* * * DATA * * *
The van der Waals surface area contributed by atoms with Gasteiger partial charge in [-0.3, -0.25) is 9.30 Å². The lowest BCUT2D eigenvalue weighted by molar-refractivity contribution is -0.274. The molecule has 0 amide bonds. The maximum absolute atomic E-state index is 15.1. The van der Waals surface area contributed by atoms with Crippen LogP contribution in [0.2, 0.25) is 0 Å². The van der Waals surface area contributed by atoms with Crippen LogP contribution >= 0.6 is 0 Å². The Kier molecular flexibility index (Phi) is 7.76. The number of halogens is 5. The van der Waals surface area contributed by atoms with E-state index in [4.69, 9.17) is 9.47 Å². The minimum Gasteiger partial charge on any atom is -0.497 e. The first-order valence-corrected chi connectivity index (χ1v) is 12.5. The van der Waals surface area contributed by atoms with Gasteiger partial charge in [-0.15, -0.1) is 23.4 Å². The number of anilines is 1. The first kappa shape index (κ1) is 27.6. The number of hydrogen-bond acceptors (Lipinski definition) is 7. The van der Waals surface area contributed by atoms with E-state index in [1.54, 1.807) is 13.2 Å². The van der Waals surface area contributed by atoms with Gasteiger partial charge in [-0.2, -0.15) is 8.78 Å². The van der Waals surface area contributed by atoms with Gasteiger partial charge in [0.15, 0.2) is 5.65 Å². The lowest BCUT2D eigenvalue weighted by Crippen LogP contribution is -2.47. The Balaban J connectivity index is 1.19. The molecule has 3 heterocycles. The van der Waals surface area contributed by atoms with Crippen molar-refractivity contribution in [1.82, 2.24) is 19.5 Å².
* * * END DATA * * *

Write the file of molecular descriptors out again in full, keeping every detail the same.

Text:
The van der Waals surface area contributed by atoms with Gasteiger partial charge in [-0.3, -0.25) is 9.30 Å². The lowest BCUT2D eigenvalue weighted by molar-refractivity contribution is -0.274. The molecule has 0 amide bonds. The maximum absolute atomic E-state index is 15.1. The van der Waals surface area contributed by atoms with Crippen LogP contribution in [0.2, 0.25) is 0 Å². The van der Waals surface area contributed by atoms with Crippen LogP contribution >= 0.6 is 0 Å². The Kier molecular flexibility index (Phi) is 7.76. The number of halogens is 5. The van der Waals surface area contributed by atoms with E-state index in [4.69, 9.17) is 9.47 Å². The minimum Gasteiger partial charge on any atom is -0.497 e. The first-order valence-corrected chi connectivity index (χ1v) is 12.5. The van der Waals surface area contributed by atoms with Gasteiger partial charge in [-0.15, -0.1) is 23.4 Å². The number of anilines is 1. The first kappa shape index (κ1) is 27.6. The number of hydrogen-bond acceptors (Lipinski definition) is 7. The van der Waals surface area contributed by atoms with E-state index in [1.54, 1.807) is 13.2 Å². The van der Waals surface area contributed by atoms with Gasteiger partial charge in [-0.2, -0.15) is 8.78 Å². The van der Waals surface area contributed by atoms with Gasteiger partial charge in [0.15, 0.2) is 5.65 Å². The lowest BCUT2D eigenvalue weighted by Crippen LogP contribution is -2.47. The Balaban J connectivity index is 1.19. The molecule has 3 heterocycles. The van der Waals surface area contributed by atoms with Crippen molar-refractivity contribution in [1.82, 2.24) is 19.5 Å².